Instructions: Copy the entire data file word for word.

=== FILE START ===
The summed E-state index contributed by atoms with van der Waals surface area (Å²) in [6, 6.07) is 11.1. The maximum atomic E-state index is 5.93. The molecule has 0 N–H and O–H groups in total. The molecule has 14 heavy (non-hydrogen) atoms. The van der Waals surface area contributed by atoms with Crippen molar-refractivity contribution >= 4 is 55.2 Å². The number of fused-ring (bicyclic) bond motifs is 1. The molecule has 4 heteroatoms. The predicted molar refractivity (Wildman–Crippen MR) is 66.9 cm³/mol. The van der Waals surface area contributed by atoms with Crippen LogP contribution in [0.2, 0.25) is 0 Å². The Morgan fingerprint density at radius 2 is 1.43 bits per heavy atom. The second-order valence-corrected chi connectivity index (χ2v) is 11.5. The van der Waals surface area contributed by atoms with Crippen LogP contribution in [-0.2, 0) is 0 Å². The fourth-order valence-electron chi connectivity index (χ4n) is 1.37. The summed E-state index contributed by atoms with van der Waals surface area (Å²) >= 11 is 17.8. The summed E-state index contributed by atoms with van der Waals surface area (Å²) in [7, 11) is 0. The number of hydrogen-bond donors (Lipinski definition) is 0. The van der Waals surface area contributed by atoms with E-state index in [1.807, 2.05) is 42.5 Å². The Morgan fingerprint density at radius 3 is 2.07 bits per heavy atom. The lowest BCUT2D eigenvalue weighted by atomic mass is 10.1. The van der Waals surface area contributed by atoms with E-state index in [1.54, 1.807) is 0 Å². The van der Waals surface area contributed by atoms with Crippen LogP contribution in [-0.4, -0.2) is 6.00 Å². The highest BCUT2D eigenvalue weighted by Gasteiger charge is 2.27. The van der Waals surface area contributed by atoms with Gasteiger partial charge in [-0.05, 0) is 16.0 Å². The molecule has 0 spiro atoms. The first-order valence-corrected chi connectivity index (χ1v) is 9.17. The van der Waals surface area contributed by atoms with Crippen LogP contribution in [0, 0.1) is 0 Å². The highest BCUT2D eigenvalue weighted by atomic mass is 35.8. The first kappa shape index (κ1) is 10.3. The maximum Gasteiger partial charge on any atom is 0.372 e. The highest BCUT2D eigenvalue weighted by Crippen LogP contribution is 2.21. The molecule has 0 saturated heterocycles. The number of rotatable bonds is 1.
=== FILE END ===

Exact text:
The summed E-state index contributed by atoms with van der Waals surface area (Å²) in [6, 6.07) is 11.1. The maximum atomic E-state index is 5.93. The molecule has 0 N–H and O–H groups in total. The molecule has 14 heavy (non-hydrogen) atoms. The van der Waals surface area contributed by atoms with Crippen molar-refractivity contribution >= 4 is 55.2 Å². The number of fused-ring (bicyclic) bond motifs is 1. The molecule has 4 heteroatoms. The predicted molar refractivity (Wildman–Crippen MR) is 66.9 cm³/mol. The van der Waals surface area contributed by atoms with Crippen LogP contribution in [0.2, 0.25) is 0 Å². The Morgan fingerprint density at radius 2 is 1.43 bits per heavy atom. The second-order valence-corrected chi connectivity index (χ2v) is 11.5. The van der Waals surface area contributed by atoms with Crippen LogP contribution in [-0.2, 0) is 0 Å². The fourth-order valence-electron chi connectivity index (χ4n) is 1.37. The summed E-state index contributed by atoms with van der Waals surface area (Å²) >= 11 is 17.8. The summed E-state index contributed by atoms with van der Waals surface area (Å²) in [7, 11) is 0. The number of hydrogen-bond donors (Lipinski definition) is 0. The van der Waals surface area contributed by atoms with E-state index in [1.807, 2.05) is 42.5 Å². The Morgan fingerprint density at radius 3 is 2.07 bits per heavy atom. The lowest BCUT2D eigenvalue weighted by atomic mass is 10.1. The van der Waals surface area contributed by atoms with E-state index in [1.54, 1.807) is 0 Å². The van der Waals surface area contributed by atoms with Crippen LogP contribution in [-0.4, -0.2) is 6.00 Å². The highest BCUT2D eigenvalue weighted by Gasteiger charge is 2.27. The van der Waals surface area contributed by atoms with Gasteiger partial charge in [-0.05, 0) is 16.0 Å². The molecule has 0 spiro atoms. The first-order valence-corrected chi connectivity index (χ1v) is 9.17. The van der Waals surface area contributed by atoms with Crippen LogP contribution in [0, 0.1) is 0 Å². The highest BCUT2D eigenvalue weighted by atomic mass is 35.8. The first kappa shape index (κ1) is 10.3. The maximum Gasteiger partial charge on any atom is 0.372 e. The highest BCUT2D eigenvalue weighted by Crippen LogP contribution is 2.21. The molecule has 0 saturated heterocycles. The number of rotatable bonds is 1.